How to Photograph Smoke

If you type ‘smoke photos’ in online search engines, you’ll come up with millions of photographs of smoke. There seems to be something fundamentally appealing about them, from their ethereal wispiness to the various ways they curl and curve in the air. They can appear as abstract shapes or in relation to another object. Just like all images beautiful and seemingly simple, photographing smoke takes some preparation.

You’ll need a few things to get your smoke shot:

Incense sticks – they give off a beautiful gray smoke, they smell good and they are easy to control. They also have a small burning area so the smoke is concentrated as it wafts from the stick. A bigger burning area would mean less defined smoke curls. You can use other smoke sources but just stay away from open flame since it will cause hot air to rise and disturb those smoke shapes. Plus, there’s less chances you will burn the house down while playing with fire.

Black backdrop – since smoke is grayish and transparent, the background has to look uncluttered and dark to fully show it off. You can use a black cloth (velvet is advised since it does not reflect light) or black cardboard. If you have neither, try shooting at night but make sure there are no nearby objects that might become illuminated by the flash.

Flash – an external and portable light source is best since you will be positioning it to light up the smoke. The camera’s built-in flash will illuminate the smoke straight on but that might not be the best angle since it can also light up the background. The stronger the light, the better. You will be using a small aperture for a greater depth of field, a low ISO to make the smoke looking as fine and smooth as possible and a fast shutter speed (1/250 at least) to freeze the rising plumes of smoke. Since the exposure settings will allow very little light to get through to the sensor, this is the reason why you will have to compensate with the strength of the flash.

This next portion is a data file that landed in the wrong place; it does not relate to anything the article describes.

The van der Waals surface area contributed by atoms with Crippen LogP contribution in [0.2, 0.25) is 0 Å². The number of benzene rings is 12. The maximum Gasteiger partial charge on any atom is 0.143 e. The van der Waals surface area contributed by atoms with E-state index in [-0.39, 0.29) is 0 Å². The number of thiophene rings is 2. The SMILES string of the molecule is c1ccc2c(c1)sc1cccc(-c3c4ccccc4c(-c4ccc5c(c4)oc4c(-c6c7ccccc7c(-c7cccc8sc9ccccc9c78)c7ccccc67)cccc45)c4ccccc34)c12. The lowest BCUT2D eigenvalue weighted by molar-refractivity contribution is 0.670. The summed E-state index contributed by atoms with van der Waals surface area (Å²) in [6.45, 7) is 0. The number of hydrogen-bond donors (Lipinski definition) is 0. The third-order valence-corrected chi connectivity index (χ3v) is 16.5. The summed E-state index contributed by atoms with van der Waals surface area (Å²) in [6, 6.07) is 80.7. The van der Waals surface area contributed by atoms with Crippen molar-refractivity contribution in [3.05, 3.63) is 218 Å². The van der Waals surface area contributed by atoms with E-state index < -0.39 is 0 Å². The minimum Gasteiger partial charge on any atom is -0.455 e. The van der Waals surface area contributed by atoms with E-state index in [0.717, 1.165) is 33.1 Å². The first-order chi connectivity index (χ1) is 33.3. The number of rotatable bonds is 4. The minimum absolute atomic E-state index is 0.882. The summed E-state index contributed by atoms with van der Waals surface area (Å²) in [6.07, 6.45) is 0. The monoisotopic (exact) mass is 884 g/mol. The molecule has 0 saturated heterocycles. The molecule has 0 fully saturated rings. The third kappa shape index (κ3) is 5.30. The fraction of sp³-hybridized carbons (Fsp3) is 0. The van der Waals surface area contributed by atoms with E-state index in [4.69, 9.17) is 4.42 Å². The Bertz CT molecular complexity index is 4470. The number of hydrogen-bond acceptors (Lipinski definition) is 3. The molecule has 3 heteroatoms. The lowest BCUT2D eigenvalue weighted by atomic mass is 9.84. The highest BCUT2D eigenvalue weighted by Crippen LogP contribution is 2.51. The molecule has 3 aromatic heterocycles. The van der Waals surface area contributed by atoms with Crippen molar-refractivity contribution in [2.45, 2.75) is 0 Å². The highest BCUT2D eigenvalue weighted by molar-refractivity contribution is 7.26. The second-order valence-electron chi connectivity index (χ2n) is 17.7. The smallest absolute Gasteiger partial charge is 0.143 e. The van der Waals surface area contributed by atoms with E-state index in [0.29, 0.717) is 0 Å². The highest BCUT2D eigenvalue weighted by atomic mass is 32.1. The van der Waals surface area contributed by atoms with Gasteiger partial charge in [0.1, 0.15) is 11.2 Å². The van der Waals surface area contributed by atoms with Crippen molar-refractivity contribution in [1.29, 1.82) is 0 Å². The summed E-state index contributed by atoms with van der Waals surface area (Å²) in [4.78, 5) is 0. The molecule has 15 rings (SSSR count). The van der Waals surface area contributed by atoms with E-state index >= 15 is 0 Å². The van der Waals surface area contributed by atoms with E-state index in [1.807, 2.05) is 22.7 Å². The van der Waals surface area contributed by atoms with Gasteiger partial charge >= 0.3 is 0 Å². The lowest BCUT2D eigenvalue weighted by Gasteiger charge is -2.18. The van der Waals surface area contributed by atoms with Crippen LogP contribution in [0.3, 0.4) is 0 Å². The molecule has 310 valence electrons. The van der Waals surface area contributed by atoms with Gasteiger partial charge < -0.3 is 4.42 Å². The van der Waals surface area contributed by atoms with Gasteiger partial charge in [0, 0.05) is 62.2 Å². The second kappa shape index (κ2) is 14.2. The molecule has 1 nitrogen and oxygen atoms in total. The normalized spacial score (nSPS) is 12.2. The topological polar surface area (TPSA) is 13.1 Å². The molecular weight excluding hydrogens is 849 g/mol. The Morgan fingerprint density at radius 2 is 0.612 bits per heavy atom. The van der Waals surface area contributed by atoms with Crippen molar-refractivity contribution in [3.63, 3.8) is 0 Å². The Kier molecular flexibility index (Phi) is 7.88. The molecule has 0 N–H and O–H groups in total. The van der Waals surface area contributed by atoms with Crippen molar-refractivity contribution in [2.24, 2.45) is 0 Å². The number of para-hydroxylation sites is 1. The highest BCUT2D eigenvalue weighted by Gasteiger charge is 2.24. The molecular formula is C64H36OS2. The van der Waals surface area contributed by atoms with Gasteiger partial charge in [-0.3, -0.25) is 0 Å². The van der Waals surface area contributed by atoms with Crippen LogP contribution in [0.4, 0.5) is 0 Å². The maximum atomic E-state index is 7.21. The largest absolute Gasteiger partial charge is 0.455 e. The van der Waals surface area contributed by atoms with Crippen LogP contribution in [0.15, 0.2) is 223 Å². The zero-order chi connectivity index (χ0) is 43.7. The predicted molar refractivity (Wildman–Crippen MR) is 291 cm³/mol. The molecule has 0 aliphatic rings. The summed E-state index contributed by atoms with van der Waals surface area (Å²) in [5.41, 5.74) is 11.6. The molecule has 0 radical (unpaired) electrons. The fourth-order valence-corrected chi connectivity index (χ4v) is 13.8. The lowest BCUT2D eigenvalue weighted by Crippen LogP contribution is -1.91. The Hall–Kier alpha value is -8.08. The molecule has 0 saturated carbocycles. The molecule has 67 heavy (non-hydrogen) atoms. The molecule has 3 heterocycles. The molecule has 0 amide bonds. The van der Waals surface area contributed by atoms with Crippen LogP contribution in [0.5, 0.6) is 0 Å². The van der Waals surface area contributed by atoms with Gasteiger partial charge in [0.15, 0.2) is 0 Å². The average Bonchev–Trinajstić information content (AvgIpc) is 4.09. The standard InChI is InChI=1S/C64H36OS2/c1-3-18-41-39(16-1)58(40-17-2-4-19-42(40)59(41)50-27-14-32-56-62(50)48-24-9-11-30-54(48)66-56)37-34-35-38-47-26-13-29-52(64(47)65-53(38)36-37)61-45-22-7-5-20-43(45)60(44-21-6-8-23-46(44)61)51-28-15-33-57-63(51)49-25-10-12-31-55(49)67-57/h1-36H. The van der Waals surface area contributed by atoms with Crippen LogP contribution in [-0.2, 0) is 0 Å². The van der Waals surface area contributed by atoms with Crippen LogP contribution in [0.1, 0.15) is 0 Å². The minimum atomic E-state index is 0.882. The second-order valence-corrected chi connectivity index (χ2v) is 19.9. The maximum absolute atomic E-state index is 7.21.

Position the light source to the side or almost to the back of where your smoke will be. Take care not to shine the light on your lens or on the background. Smoke usually rises straight up in a line and to break this by forming curls or other shapes, you can try wafting the air (a hand fan, a piece of paper or even just your hand will do).  Another thing to remember is to have good ventilation in the room. The air will sooner or later start to thicken with smoke, and not only will this be bad for your health but also for the shot since it can lessen the contrast and definition of your smoke pattern.

When you’re done taking pictures, you can post process them and make them look even more striking. One way is to invert the image which will make the background white instead of black. Another is to change the hue and saturation of the smoke. Still another, if your photo editing savvy, is to colorize only certain parts of the smoke and make it look multi-colored.

Creating good smoke shots take lots of practice and patience but the results are often very rewarding and worth the effort. 

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